literal quote in an array?

Discussion in 'Ruby' started by Simon Schuster, Sep 24, 2007.

  1. using colons for now, but would like to somehow encapsulate a sentence
    in this way (basically), with quotes.

    speaker = ["joe ", "betty "]
    expression = ["said: ", "replied: ", "stated: "]
    content = ["hello.", "bye."]

    053:0> sentence = speaker[0] + expression[1] + content[0]
    "joe replied: hello."
    but I'd like to get:
    "joe replied, "hello.""

    thanks!
     
    Simon Schuster, Sep 24, 2007
    #1
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  2. Simon Schuster

    Tim Hunter Guest

    '"hello"'
    %q{"hello"}
    "\"hello\""
     
    Tim Hunter, Sep 24, 2007
    #2
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  3. This can work if you do not have strange characters in the content:
    sentence = speaker[0] + expression[1] + content[0].inspect

    This is better:
    sentence = speaker[0] + expression[1] + "\"#{content[0]}\""
     
    Gaspard Bucher, Sep 24, 2007
    #3
  4. I'd do it like this:
    speaker = %w(joe betty)
    expression = %w(said replied stated)
    content = %w(hello. bye.)
    sentence = "#{speaker[0]} #{expression[1]}, #{content[0].inspect}"

    If using inspect feels too hackish to you, you could use \"#{content[0]}\"
    instead.


    HTH,
    Sebastian
     
    Sebastian Hungerecker, Sep 24, 2007
    #4
  5. Or better still:

    sentence = %{#{speaker[0]} #{expression[1]} "#{content[0]}"}

    Then you don't need the extra spaces in the speaker and expression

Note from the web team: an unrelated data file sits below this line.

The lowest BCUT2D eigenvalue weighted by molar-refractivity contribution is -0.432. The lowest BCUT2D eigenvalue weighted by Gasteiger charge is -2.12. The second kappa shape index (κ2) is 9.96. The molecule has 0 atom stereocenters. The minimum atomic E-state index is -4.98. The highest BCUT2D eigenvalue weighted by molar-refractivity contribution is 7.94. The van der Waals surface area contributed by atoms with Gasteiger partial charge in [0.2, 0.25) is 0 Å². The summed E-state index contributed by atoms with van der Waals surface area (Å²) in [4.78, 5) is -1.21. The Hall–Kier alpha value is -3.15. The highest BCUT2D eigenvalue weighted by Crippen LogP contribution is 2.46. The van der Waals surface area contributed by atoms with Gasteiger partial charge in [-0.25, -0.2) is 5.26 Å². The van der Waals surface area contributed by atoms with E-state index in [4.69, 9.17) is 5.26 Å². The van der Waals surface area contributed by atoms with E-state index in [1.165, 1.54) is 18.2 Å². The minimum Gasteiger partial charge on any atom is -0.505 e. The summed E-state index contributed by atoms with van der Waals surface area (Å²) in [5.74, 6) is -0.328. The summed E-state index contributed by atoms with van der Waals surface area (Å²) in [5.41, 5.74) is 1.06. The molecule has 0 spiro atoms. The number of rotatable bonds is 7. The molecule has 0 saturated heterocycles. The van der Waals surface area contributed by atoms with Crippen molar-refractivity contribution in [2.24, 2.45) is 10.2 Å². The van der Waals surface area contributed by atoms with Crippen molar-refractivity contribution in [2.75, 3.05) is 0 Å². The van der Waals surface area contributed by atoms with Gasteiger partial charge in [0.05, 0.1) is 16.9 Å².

elements.

    -Rob

    Rob Biedenharn http://agileconsultingllc.com
     
    Rob Biedenharn, Sep 24, 2007
    #5
  6. excellent, thank you

     
    Simon Schuster, Sep 24, 2007
    #6
  7. Simon Schuster

    Phrogz Guest

    Seeing what you're doing, I thought I'd show you my "String#variation"
    method, that allows you to write a generic sentence like this:
    q = "(How (much|many)|What) is (the (value|result) of)? "
    and generate random variations on it via:
    q.variation

    If you have variables you want to substitute into the string, you can
    either do that during construction (if they never change):
    q = "(Hello|Howdy), #{name}"
    or you can substitute the name variable on the fly:
    q = "(Hello|Howdy), :name"
    greeting = q.variation( :name=>"Bob" )

    I wrote this code for my solution to Quiz #48 [1], and have only ever
    used it there, but it's reasonably simple and seems solid enough.

    class String
    def variation( values={} )
    out = self.dup
    while out.gsub!( /\(([^())?]+)\)(\?)?/ ){
    ( $2 && ( rand > 0.5 ) ) ? '' : $1.split( '|' ).random
    }; end
    out.gsub!( /:(#{values.keys.join('|')})\b/ ){ values[$1.intern] }
    out.gsub!( /\s{2,}/, ' ' )
    out
    end
    end


    Perhaps you will find it useful.

    [1] http://blade.nagaokaut.ac.jp/cgi-bin/scat.rb/ruby/ruby-talk/157538
     
    Phrogz, Sep 24, 2007
    #7
  8. Simon Schuster

    Phrogz Guest

    Oops, I forgot that this relies on having:

    class Array
    def random
    self[ rand( self.length ) ]
    end
    end
     
    Phrogz, Sep 24, 2007
    #8
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